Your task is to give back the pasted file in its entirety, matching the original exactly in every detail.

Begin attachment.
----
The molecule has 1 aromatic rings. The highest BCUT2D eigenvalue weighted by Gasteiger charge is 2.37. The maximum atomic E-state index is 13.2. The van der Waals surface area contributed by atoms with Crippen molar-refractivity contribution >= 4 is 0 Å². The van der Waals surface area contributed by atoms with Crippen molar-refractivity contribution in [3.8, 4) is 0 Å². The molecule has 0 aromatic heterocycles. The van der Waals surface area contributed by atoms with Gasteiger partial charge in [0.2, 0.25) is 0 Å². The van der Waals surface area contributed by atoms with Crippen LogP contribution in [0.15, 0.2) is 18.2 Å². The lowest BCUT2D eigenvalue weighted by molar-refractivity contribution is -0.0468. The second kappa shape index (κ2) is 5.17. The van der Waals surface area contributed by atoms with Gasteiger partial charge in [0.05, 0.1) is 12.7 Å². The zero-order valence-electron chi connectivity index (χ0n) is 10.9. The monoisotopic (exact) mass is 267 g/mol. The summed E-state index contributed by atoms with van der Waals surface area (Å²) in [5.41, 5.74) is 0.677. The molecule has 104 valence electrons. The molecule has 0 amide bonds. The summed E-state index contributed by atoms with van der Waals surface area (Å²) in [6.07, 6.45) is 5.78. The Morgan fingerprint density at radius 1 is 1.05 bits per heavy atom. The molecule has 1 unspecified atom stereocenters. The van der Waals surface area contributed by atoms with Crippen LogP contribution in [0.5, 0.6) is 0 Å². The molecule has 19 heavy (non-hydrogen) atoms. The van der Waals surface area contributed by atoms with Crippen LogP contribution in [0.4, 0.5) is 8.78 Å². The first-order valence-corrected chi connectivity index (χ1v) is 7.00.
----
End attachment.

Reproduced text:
The molecule has 1 aromatic rings. The highest BCUT2D eigenvalue weighted by Gasteiger charge is 2.37. The maximum atomic E-state index is 13.2. The van der Waals surface area contributed by atoms with Crippen molar-refractivity contribution >= 4 is 0 Å². The van der Waals surface area contributed by atoms with Crippen molar-refractivity contribution in [3.8, 4) is 0 Å². The molecule has 0 aromatic heterocycles. The van der Waals surface area contributed by atoms with Gasteiger partial charge in [0.2, 0.25) is 0 Å². The van der Waals surface area contributed by atoms with Crippen LogP contribution in [0.15, 0.2) is 18.2 Å². The lowest BCUT2D eigenvalue weighted by molar-refractivity contribution is -0.0468. The second kappa shape index (κ2) is 5.17. The van der Waals surface area contributed by atoms with Gasteiger partial charge in [0.05, 0.1) is 12.7 Å². The zero-order valence-electron chi connectivity index (χ0n) is 10.9. The monoisotopic (exact) mass is 267 g/mol. The summed E-state index contributed by atoms with van der Waals surface area (Å²) in [5.41, 5.74) is 0.677. The molecule has 104 valence electrons. The molecule has 0 amide bonds. The summed E-state index contributed by atoms with van der Waals surface area (Å²) in [6.07, 6.45) is 5.78. The Morgan fingerprint density at radius 1 is 1.05 bits per heavy atom. The molecule has 1 unspecified atom stereocenters. The van der Waals surface area contributed by atoms with Crippen LogP contribution in [0.5, 0.6) is 0 Å². The molecule has 19 heavy (non-hydrogen) atoms. The van der Waals surface area contributed by atoms with Crippen LogP contribution in [0.4, 0.5) is 8.78 Å². The first-order valence-corrected chi connectivity index (χ1v) is 7.00.